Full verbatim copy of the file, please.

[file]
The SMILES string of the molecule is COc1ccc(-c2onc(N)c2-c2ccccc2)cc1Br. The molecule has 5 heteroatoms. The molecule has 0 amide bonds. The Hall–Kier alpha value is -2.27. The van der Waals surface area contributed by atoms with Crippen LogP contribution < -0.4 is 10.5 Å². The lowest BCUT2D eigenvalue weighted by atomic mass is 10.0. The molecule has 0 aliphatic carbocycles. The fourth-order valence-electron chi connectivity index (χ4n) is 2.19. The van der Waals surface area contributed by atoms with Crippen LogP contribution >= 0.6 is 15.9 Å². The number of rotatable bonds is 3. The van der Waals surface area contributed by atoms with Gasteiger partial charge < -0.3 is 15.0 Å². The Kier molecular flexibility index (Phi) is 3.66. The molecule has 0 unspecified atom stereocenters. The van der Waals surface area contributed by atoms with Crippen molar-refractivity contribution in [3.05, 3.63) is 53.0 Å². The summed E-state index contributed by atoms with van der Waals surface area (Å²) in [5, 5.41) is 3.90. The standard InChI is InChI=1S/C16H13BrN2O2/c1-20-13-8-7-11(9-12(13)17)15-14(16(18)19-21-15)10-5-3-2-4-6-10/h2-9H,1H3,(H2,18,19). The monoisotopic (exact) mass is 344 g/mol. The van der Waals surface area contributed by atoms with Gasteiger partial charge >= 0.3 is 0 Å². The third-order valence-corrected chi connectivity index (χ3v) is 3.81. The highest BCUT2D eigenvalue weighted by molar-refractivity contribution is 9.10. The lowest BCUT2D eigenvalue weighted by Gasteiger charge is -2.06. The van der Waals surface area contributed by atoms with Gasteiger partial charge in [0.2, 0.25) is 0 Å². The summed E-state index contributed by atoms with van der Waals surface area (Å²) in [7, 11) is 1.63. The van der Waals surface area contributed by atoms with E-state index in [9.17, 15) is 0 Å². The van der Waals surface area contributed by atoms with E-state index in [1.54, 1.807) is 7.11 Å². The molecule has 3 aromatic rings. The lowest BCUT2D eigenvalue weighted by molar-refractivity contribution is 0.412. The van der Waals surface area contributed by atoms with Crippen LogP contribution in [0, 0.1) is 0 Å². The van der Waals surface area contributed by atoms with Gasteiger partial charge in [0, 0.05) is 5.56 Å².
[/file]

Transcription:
The SMILES string of the molecule is COc1ccc(-c2onc(N)c2-c2ccccc2)cc1Br. The molecule has 5 heteroatoms. The molecule has 0 amide bonds. The Hall–Kier alpha value is -2.27. The van der Waals surface area contributed by atoms with Crippen LogP contribution < -0.4 is 10.5 Å². The lowest BCUT2D eigenvalue weighted by atomic mass is 10.0. The molecule has 0 aliphatic carbocycles. The fourth-order valence-electron chi connectivity index (χ4n) is 2.19. The van der Waals surface area contributed by atoms with Crippen LogP contribution >= 0.6 is 15.9 Å². The number of rotatable bonds is 3. The van der Waals surface area contributed by atoms with Gasteiger partial charge < -0.3 is 15.0 Å². The Kier molecular flexibility index (Phi) is 3.66. The molecule has 0 unspecified atom stereocenters. The van der Waals surface area contributed by atoms with Crippen molar-refractivity contribution in [3.05, 3.63) is 53.0 Å². The summed E-state index contributed by atoms with van der Waals surface area (Å²) in [5, 5.41) is 3.90. The standard InChI is InChI=1S/C16H13BrN2O2/c1-20-13-8-7-11(9-12(13)17)15-14(16(18)19-21-15)10-5-3-2-4-6-10/h2-9H,1H3,(H2,18,19). The monoisotopic (exact) mass is 344 g/mol. The van der Waals surface area contributed by atoms with Gasteiger partial charge >= 0.3 is 0 Å². The third-order valence-corrected chi connectivity index (χ3v) is 3.81. The highest BCUT2D eigenvalue weighted by molar-refractivity contribution is 9.10. The lowest BCUT2D eigenvalue weighted by Gasteiger charge is -2.06. The van der Waals surface area contributed by atoms with Gasteiger partial charge in [0.2, 0.25) is 0 Å². The summed E-state index contributed by atoms with van der Waals surface area (Å²) in [7, 11) is 1.63. The van der Waals surface area contributed by atoms with E-state index in [9.17, 15) is 0 Å². The van der Waals surface area contributed by atoms with E-state index in [1.54, 1.807) is 7.11 Å². The molecule has 3 aromatic rings. The lowest BCUT2D eigenvalue weighted by molar-refractivity contribution is 0.412. The van der Waals surface area contributed by atoms with Crippen LogP contribution in [0, 0.1) is 0 Å². The van der Waals surface area contributed by atoms with Gasteiger partial charge in [0, 0.05) is 5.56 Å².